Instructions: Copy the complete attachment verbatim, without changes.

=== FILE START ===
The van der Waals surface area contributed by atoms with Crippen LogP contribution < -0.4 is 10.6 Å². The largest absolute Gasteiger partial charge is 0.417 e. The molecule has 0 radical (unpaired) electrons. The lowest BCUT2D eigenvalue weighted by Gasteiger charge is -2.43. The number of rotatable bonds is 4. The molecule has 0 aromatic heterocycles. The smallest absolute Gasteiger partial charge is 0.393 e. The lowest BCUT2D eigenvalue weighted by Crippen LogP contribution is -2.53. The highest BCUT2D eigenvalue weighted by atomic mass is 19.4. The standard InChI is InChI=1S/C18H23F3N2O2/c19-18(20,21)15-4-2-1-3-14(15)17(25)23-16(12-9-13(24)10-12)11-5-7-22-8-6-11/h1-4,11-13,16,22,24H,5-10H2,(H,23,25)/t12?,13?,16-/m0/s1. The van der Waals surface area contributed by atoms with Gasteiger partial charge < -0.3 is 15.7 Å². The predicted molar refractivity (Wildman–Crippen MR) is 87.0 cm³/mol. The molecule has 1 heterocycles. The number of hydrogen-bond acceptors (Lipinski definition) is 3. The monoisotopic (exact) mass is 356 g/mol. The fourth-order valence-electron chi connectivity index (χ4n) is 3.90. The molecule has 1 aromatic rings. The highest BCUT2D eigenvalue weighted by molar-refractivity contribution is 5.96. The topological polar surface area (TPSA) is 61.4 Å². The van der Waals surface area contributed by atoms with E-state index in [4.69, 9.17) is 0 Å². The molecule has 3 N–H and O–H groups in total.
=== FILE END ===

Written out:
The van der Waals surface area contributed by atoms with Crippen LogP contribution < -0.4 is 10.6 Å². The largest absolute Gasteiger partial charge is 0.417 e. The molecule has 0 radical (unpaired) electrons. The lowest BCUT2D eigenvalue weighted by Gasteiger charge is -2.43. The number of rotatable bonds is 4. The molecule has 0 aromatic heterocycles. The smallest absolute Gasteiger partial charge is 0.393 e. The lowest BCUT2D eigenvalue weighted by Crippen LogP contribution is -2.53. The highest BCUT2D eigenvalue weighted by atomic mass is 19.4. The standard InChI is InChI=1S/C18H23F3N2O2/c19-18(20,21)15-4-2-1-3-14(15)17(25)23-16(12-9-13(24)10-12)11-5-7-22-8-6-11/h1-4,11-13,16,22,24H,5-10H2,(H,23,25)/t12?,13?,16-/m0/s1. The van der Waals surface area contributed by atoms with Gasteiger partial charge < -0.3 is 15.7 Å². The predicted molar refractivity (Wildman–Crippen MR) is 87.0 cm³/mol. The molecule has 1 heterocycles. The number of hydrogen-bond acceptors (Lipinski definition) is 3. The monoisotopic (exact) mass is 356 g/mol. The fourth-order valence-electron chi connectivity index (χ4n) is 3.90. The molecule has 1 aromatic rings. The highest BCUT2D eigenvalue weighted by molar-refractivity contribution is 5.96. The topological polar surface area (TPSA) is 61.4 Å². The van der Waals surface area contributed by atoms with E-state index in [4.69, 9.17) is 0 Å². The molecule has 3 N–H and O–H groups in total.